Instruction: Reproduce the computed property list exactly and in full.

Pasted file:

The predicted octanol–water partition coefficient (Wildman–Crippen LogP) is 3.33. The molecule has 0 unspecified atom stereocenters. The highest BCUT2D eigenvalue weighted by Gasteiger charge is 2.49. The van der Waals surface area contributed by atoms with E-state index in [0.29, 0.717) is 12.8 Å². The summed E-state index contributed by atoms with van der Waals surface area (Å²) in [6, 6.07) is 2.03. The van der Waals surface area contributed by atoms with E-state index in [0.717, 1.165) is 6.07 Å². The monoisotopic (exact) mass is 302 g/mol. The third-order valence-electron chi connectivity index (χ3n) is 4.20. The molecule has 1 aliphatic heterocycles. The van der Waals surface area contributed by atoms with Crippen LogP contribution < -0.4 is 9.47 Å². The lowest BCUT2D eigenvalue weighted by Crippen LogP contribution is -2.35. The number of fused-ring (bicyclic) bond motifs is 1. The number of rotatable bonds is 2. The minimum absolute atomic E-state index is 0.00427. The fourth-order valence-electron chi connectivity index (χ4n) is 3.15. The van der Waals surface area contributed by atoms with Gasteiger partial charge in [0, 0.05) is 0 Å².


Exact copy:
The predicted octanol–water partition coefficient (Wildman–Crippen LogP) is 3.33. The molecule has 0 unspecified atom stereocenters. The highest BCUT2D eigenvalue weighted by Gasteiger charge is 2.49. The van der Waals surface area contributed by atoms with E-state index in [0.29, 0.717) is 12.8 Å². The summed E-state index contributed by atoms with van der Waals surface area (Å²) in [6, 6.07) is 2.03. The van der Waals surface area contributed by atoms with E-state index in [0.717, 1.165) is 6.07 Å². The monoisotopic (exact) mass is 302 g/mol. The third-order valence-electron chi connectivity index (χ3n) is 4.20. The molecule has 1 aliphatic heterocycles. The van der Waals surface area contributed by atoms with Crippen LogP contribution < -0.4 is 9.47 Å². The lowest BCUT2D eigenvalue weighted by Crippen LogP contribution is -2.35. The number of fused-ring (bicyclic) bond motifs is 1. The number of rotatable bonds is 2. The minimum absolute atomic E-state index is 0.00427. The fourth-order valence-electron chi connectivity index (χ4n) is 3.15. The van der Waals surface area contributed by atoms with Gasteiger partial charge in [0, 0.05) is 0 Å².